Should IT be described as innovation technology?
- 23 October, 2015 15:36
The role of IT has changed from providing technology solutions to now driving business outcomes and strategy through the use of technology. This means the way we think of and define IT must now also change.
High performing IT groups are out in front of the business, they understand both the business strategy and technology so well that solutions are being created even before the business knows they are possible.
When we look at industries such as banking, finance, insurance, legal, education, etc, innovations in technology have completely altered business and operational strategies and models.
Think of yourself as a consumer in these areas and what it would be like if the technological solutions that they are run on were not present.
To effectively make this transformation, there are 5 key areas that need to be altered:
1. From reactive to proactive
IT can no longer think like a supplier waiting for orders to be placed from the business and their sole job is to fulfil them.
We can’t be like the counter person at McDonalds only asking, “What can I get for you?” and “Would you like fries with that?”
We need to be proactive in understanding business strategy and drivers so that we build proactive solutions to drive them forward.
2 .From order takers to strategic partners
The fundamental relationship between IT and the business must alter. We must eliminate the entire concept of “aligning” with the business. IT and the business are ‘one’ – there is no differentiation or separation.
There is no separation of accounting, finance or HR from the business, and there should not be one for IT. Just like any other area, in IT, we are the business.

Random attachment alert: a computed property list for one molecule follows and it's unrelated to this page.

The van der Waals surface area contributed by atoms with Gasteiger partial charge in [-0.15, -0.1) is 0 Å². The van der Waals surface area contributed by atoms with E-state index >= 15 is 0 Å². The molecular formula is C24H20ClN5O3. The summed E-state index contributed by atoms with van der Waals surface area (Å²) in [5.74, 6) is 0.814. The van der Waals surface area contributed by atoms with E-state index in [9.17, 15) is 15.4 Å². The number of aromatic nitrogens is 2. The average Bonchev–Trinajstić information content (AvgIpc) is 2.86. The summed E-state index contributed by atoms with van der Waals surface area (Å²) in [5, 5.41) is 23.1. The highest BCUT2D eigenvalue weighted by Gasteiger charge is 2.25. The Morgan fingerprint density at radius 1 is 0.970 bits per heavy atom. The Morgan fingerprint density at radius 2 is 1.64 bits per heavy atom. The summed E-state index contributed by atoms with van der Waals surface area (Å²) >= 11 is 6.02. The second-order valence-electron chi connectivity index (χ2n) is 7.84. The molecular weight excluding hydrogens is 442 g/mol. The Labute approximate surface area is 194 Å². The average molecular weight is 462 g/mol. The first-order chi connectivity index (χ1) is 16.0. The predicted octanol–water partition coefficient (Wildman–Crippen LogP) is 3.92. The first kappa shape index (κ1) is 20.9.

3. From silos to one IT team
The organisational perception of IT is as one unit but in IT we have not only created silos between ourselves and other areas of the business, we’ve also created silos within IT. We must break down these barriers and operate as one IT team. We must have a consistent mission, strategy, communication, and messaging between all areas of IT and the rest of the organisation.
4. From traditional metrics to business results
As our role and function has changed, so must the way we evaluate our results and effectiveness. In the past we measured our success on the effectiveness and reliability of our technology (e.g. frequency of outages).
Today we must include business and financial metrics (e.g. return on investment, customer satisfaction, cost savings, improved operational efficiencies, etc.).
5. From technical skills to partnering skills
The talent and culture of our organisations must adapt to fulfil this new purpose. Technology skills are no longer enough. We need to have our technology skills to “get in the door”.
It is then our business skills that will get us “a seat at the table” and finally it is our interpersonal skills and partnering skills that will keep us there!
Lou Markstrom is the co-author of Unleashing the Power of IT: Bringing People, Business, and Technology Together, published by Wiley as part of its CIO series. Lou is currently the Practice Leader of the IT Culture and Talent Development Area at DDLS.